MARCH 11, 2010: Arrow Boys of Southern Sudan

Field dispatch: the arrow boys of southern Sudan - an army of the willing

By  Laura Heaton and Maggie Fick

YAMBIO, Western Equatoria, Southern Sudan— "Omer Bashir," Adrian said, emphatically responding to the question we posed to our local interpreter without waiting for the Zande translation. We had asked who he thought was behind the recent attacks by the Lord's Resistance Army, or LRA, on his community in southern Sudan. "They have been sent. They have been bribed, told to kill the people on this land," he said. Eight months ago, this 23-year-old—his youthful face hiding the horrors he has witnessed—fled with many others from his village to the largest town in this remote corner of southern Sudan near the Congolese border. Adrian and his fellow villagers now live on land owned by the local Episcopal Church, and have begun building basic homes and cultivating the land.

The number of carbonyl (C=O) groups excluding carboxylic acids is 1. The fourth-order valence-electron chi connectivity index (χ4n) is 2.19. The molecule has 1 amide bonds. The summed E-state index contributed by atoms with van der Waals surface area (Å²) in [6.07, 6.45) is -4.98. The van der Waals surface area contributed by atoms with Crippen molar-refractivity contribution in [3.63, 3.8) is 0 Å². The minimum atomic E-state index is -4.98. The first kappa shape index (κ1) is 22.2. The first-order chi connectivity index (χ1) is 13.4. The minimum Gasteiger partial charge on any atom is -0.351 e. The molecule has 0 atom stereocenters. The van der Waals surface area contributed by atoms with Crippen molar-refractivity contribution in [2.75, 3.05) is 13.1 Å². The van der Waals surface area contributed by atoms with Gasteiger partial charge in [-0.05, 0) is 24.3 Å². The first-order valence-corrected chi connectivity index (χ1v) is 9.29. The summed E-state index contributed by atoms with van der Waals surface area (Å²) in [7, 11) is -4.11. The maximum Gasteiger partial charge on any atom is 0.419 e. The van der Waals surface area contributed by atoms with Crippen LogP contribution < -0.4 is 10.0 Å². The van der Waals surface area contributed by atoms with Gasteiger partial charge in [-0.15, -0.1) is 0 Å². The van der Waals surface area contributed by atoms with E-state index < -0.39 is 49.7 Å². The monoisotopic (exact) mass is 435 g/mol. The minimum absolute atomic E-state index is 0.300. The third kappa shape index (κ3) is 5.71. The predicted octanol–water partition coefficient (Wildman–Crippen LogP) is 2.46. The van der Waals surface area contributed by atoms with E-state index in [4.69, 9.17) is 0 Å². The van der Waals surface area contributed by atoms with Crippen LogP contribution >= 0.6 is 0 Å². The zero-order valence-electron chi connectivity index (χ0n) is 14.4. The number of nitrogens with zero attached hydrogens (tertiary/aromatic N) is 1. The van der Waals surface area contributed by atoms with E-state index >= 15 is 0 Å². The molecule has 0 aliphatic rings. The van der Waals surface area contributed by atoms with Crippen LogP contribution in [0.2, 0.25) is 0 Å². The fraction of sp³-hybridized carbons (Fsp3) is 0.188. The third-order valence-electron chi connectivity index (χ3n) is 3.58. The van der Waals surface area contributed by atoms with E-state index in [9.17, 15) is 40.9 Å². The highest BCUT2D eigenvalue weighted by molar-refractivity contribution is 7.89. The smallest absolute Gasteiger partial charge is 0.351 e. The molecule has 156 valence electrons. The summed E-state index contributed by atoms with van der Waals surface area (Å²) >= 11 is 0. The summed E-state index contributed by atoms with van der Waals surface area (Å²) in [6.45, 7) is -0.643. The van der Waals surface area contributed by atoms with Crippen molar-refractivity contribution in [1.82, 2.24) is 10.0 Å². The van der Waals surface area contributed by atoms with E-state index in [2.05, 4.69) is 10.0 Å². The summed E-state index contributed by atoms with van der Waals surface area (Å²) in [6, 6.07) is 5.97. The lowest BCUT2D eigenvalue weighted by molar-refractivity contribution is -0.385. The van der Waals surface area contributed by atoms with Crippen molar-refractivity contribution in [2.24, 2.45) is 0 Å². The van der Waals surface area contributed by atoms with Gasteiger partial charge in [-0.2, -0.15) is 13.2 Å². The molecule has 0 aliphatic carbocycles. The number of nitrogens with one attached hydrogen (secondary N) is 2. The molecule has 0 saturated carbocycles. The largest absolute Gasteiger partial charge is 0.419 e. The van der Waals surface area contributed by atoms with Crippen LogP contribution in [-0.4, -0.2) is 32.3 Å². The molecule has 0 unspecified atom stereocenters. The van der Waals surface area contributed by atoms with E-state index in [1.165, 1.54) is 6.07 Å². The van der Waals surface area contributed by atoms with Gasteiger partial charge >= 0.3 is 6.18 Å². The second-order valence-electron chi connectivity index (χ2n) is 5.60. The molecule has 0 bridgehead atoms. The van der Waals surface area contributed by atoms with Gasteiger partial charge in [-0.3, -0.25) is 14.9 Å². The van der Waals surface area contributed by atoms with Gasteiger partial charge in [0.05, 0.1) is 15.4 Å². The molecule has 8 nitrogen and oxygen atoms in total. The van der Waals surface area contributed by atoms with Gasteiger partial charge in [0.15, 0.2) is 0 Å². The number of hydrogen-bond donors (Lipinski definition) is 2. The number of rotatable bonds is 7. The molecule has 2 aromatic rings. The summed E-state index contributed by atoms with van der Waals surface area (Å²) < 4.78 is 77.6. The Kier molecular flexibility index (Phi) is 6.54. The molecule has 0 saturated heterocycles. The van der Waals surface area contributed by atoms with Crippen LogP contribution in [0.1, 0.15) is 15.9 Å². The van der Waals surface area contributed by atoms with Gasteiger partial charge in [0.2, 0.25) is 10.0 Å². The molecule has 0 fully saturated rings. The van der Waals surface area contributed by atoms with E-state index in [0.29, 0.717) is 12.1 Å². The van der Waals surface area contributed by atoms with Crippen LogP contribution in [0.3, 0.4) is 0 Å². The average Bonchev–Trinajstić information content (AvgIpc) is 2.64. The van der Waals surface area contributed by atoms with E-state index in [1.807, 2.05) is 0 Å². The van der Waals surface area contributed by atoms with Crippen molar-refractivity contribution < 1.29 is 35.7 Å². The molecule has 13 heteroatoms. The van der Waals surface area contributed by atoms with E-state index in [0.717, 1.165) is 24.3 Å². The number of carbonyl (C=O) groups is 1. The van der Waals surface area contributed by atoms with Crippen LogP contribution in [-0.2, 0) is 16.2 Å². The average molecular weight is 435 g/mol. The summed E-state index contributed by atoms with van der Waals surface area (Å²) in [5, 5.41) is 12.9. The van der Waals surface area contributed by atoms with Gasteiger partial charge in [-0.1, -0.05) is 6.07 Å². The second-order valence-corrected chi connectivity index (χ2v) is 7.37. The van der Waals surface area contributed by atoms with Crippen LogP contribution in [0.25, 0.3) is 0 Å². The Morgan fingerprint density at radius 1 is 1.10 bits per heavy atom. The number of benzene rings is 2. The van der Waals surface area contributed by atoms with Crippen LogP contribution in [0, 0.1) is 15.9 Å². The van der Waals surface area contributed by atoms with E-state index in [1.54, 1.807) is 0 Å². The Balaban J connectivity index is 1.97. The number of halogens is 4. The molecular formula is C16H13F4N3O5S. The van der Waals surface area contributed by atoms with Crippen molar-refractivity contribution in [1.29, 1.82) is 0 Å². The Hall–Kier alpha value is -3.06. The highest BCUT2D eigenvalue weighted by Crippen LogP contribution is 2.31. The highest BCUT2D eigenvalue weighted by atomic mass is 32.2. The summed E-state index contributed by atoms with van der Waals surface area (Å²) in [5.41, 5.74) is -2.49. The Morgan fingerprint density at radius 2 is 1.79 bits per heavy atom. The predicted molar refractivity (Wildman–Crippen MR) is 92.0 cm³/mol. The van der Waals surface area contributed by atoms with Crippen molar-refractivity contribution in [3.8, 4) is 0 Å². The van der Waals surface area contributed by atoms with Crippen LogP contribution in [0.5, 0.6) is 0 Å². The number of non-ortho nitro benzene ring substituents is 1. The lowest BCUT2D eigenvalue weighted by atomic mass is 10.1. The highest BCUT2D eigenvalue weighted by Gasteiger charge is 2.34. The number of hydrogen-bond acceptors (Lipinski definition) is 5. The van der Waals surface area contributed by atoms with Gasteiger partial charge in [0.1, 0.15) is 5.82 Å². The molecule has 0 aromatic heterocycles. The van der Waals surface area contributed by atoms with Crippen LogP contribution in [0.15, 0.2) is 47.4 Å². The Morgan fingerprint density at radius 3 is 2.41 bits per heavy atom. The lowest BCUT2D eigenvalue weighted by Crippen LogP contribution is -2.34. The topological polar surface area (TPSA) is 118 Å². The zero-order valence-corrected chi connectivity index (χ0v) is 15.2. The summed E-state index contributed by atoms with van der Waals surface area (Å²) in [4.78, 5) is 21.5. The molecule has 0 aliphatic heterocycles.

But after speaking to Adrian and other men in this makeshift village of displaced and traumatized survivors of LRA attacks, it's clear that they don't plan to simply wait out the storm. In the absence of an effective response by the Sudanese government to the LRA, many local men and boys have taken community security into their own hands. They are part of a loose-knit, meagerly armed, local defense force called the Arrow Boys.
 

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